# DS&A

Data Structures and Algorithms

## Choose the Right Data Types

Apr 302018

One of the most important and overlooked parts of designing algorithms is choosing the right data types. We often assume that the types of data an algorithm will use are determined by the inputs and the output — but it might help to use a temporary collection of some data, if that collection has useful operations. Those operations are determined by the collection’s type.

In this post we’ll look at a couple of examples where using the right data types makes the problem simpler.

## Algorithm Strategies

Apr 302018

Perhaps the most difficult part of our process for writing algorithms is splitting a problem into subproblems. This is more an art than a science — there’s no systematic way to identify subproblems, and each problem might be split into subproblems in many different ways.﻿(1)

## Simple Shapes

Apr 232018

The most primitive geometric objects are points and vectors. But real geometric problems involve shapes like rectangles, triangles, circles, and polygons — or more complex collections of shapes, such as 3D models made of many polygons. In this post we’ll consider how computers can represent some simple kinds of shapes, and solve problems using these representations.

## Recursive Sorting

Apr 162018

In the previous post we saw two iterative sorting algorithms: selection sort and insertion sort both work using a loop to put the right values in the right places, one at a time. They are two of the simplest sorting algorithms. But they’re not very efficient — for long lists, they’re too slow.﻿(1)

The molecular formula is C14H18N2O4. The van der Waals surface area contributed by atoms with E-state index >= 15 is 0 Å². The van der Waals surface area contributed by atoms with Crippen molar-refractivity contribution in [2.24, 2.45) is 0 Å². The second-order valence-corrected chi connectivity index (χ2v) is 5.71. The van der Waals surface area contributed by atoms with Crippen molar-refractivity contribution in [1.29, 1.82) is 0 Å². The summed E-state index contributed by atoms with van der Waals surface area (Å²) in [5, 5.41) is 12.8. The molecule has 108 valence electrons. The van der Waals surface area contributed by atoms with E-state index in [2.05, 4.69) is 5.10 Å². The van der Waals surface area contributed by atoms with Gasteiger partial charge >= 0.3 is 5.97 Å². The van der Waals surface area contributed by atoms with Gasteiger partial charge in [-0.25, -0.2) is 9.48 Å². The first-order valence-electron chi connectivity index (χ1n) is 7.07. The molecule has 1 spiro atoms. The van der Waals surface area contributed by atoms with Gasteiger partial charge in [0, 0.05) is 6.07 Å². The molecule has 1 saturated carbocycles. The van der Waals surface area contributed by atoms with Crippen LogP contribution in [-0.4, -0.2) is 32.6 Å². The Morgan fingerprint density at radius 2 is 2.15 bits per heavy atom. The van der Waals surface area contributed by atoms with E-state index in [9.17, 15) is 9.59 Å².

In this post we’ll see one of the simplest efficient sorting algorithms, called merge sort. Rather than sorting items one-by-one, it works by recursively sorting shorter lists.

## Iterative Sorting

Apr 162018

Before writing an algorithm, it’s always worth thinking about how you would solve the same problem “by hand”. After all, you can’t write instructions for how to do something if you don’t know how to do it yourself.

The problem we’re currently interested in is sorting — given a list, put its values in order. There are hundreds of algorithms which solve this problem, but ultimately every sorting algorithm does one of two things:

## Comparisons and Swaps

Apr 162018

We have seen two search algorithms on lists — linear search and binary search. Both algorithms find the index of a given target value in a list. But they make different assumptions about the data in the list: linear search works on any list, whereas binary search only works if the list is in order.

Atom

hosted on werp.site